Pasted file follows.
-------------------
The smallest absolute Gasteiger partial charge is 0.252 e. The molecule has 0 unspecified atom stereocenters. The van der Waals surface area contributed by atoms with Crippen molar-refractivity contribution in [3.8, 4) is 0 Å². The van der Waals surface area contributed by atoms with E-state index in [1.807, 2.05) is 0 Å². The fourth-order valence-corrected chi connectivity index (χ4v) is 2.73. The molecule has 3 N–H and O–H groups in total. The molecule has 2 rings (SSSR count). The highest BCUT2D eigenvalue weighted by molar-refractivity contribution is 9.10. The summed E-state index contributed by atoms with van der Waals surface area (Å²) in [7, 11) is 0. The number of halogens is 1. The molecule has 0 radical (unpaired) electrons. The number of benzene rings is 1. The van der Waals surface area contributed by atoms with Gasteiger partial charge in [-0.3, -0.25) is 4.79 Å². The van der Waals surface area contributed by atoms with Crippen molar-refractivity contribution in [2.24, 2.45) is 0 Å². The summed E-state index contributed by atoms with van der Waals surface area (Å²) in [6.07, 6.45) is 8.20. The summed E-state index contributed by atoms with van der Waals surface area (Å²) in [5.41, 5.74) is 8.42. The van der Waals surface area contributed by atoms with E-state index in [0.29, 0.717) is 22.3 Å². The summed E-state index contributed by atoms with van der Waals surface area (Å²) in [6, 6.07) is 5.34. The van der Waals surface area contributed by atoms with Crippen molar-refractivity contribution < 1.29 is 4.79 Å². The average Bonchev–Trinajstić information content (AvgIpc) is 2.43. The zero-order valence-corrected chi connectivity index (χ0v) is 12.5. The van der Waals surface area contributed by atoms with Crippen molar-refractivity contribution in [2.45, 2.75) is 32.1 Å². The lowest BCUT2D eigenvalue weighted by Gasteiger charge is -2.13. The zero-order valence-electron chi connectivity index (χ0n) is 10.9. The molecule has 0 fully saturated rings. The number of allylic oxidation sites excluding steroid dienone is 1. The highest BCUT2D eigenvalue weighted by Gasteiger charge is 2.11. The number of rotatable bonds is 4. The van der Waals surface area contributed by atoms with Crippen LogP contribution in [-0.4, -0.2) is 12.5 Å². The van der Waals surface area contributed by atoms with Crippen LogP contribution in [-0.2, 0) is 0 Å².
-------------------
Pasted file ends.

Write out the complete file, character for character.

The smallest absolute Gasteiger partial charge is 0.252 e. The molecule has 0 unspecified atom stereocenters. The van der Waals surface area contributed by atoms with Crippen molar-refractivity contribution in [3.8, 4) is 0 Å². The van der Waals surface area contributed by atoms with E-state index in [1.807, 2.05) is 0 Å². The fourth-order valence-corrected chi connectivity index (χ4v) is 2.73. The molecule has 3 N–H and O–H groups in total. The molecule has 2 rings (SSSR count). The highest BCUT2D eigenvalue weighted by molar-refractivity contribution is 9.10. The summed E-state index contributed by atoms with van der Waals surface area (Å²) in [7, 11) is 0. The number of halogens is 1. The molecule has 0 radical (unpaired) electrons. The number of benzene rings is 1. The van der Waals surface area contributed by atoms with Gasteiger partial charge in [-0.3, -0.25) is 4.79 Å². The van der Waals surface area contributed by atoms with Crippen molar-refractivity contribution in [2.24, 2.45) is 0 Å². The summed E-state index contributed by atoms with van der Waals surface area (Å²) in [6.07, 6.45) is 8.20. The summed E-state index contributed by atoms with van der Waals surface area (Å²) in [5.41, 5.74) is 8.42. The van der Waals surface area contributed by atoms with E-state index in [0.29, 0.717) is 22.3 Å². The summed E-state index contributed by atoms with van der Waals surface area (Å²) in [6, 6.07) is 5.34. The van der Waals surface area contributed by atoms with Crippen molar-refractivity contribution < 1.29 is 4.79 Å². The average Bonchev–Trinajstić information content (AvgIpc) is 2.43. The zero-order valence-corrected chi connectivity index (χ0v) is 12.5. The van der Waals surface area contributed by atoms with Crippen molar-refractivity contribution in [2.45, 2.75) is 32.1 Å². The lowest BCUT2D eigenvalue weighted by Gasteiger charge is -2.13. The zero-order valence-electron chi connectivity index (χ0n) is 10.9. The molecule has 0 fully saturated rings. The number of allylic oxidation sites excluding steroid dienone is 1. The highest BCUT2D eigenvalue weighted by Gasteiger charge is 2.11. The number of rotatable bonds is 4. The van der Waals surface area contributed by atoms with Crippen LogP contribution in [-0.4, -0.2) is 12.5 Å². The van der Waals surface area contributed by atoms with Crippen LogP contribution in [-0.2, 0) is 0 Å².